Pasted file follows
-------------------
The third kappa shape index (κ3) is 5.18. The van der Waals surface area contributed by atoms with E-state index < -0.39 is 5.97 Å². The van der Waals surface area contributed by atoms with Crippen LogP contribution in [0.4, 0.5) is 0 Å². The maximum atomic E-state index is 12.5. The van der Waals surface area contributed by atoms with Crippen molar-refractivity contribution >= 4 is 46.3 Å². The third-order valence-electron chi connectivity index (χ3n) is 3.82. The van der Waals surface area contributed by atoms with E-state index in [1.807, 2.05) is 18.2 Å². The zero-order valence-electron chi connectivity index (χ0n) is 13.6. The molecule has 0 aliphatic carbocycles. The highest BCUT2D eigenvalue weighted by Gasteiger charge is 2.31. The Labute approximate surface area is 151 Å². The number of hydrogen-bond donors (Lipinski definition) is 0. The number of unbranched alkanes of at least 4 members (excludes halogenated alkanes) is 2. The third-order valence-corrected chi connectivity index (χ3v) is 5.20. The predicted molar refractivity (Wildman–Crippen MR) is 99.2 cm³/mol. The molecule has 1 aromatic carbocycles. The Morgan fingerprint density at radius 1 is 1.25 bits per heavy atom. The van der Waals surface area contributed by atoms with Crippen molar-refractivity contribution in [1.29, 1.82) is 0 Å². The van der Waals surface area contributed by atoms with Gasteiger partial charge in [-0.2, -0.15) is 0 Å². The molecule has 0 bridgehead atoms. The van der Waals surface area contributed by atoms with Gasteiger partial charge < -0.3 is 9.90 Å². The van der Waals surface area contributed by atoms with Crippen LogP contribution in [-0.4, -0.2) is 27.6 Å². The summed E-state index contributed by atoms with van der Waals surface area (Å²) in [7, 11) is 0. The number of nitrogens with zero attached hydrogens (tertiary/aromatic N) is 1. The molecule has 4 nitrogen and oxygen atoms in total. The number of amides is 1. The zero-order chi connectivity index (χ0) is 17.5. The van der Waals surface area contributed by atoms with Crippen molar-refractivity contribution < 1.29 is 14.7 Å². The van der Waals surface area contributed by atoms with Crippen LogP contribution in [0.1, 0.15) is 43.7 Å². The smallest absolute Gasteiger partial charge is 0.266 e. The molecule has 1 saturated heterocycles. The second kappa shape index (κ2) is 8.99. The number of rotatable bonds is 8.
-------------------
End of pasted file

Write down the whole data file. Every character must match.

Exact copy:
The third kappa shape index (κ3) is 5.18. The van der Waals surface area contributed by atoms with E-state index < -0.39 is 5.97 Å². The van der Waals surface area contributed by atoms with Crippen LogP contribution in [0.4, 0.5) is 0 Å². The maximum atomic E-state index is 12.5. The van der Waals surface area contributed by atoms with Crippen molar-refractivity contribution >= 4 is 46.3 Å². The third-order valence-electron chi connectivity index (χ3n) is 3.82. The van der Waals surface area contributed by atoms with E-state index in [1.807, 2.05) is 18.2 Å². The zero-order valence-electron chi connectivity index (χ0n) is 13.6. The molecule has 0 aliphatic carbocycles. The highest BCUT2D eigenvalue weighted by Gasteiger charge is 2.31. The Labute approximate surface area is 151 Å². The number of hydrogen-bond donors (Lipinski definition) is 0. The number of unbranched alkanes of at least 4 members (excludes halogenated alkanes) is 2. The third-order valence-corrected chi connectivity index (χ3v) is 5.20. The predicted molar refractivity (Wildman–Crippen MR) is 99.2 cm³/mol. The molecule has 1 aromatic carbocycles. The Morgan fingerprint density at radius 1 is 1.25 bits per heavy atom. The van der Waals surface area contributed by atoms with Crippen molar-refractivity contribution in [1.29, 1.82) is 0 Å². The van der Waals surface area contributed by atoms with Gasteiger partial charge in [-0.2, -0.15) is 0 Å². The molecule has 0 bridgehead atoms. The van der Waals surface area contributed by atoms with Gasteiger partial charge < -0.3 is 9.90 Å². The van der Waals surface area contributed by atoms with Crippen LogP contribution in [-0.4, -0.2) is 27.6 Å². The summed E-state index contributed by atoms with van der Waals surface area (Å²) in [7, 11) is 0. The number of nitrogens with zero attached hydrogens (tertiary/aromatic N) is 1. The molecule has 4 nitrogen and oxygen atoms in total. The number of amides is 1. The zero-order chi connectivity index (χ0) is 17.5. The van der Waals surface area contributed by atoms with Crippen molar-refractivity contribution < 1.29 is 14.7 Å². The van der Waals surface area contributed by atoms with Crippen LogP contribution in [0.1, 0.15) is 43.7 Å². The smallest absolute Gasteiger partial charge is 0.266 e. The molecule has 1 saturated heterocycles. The second kappa shape index (κ2) is 8.99. The number of rotatable bonds is 8.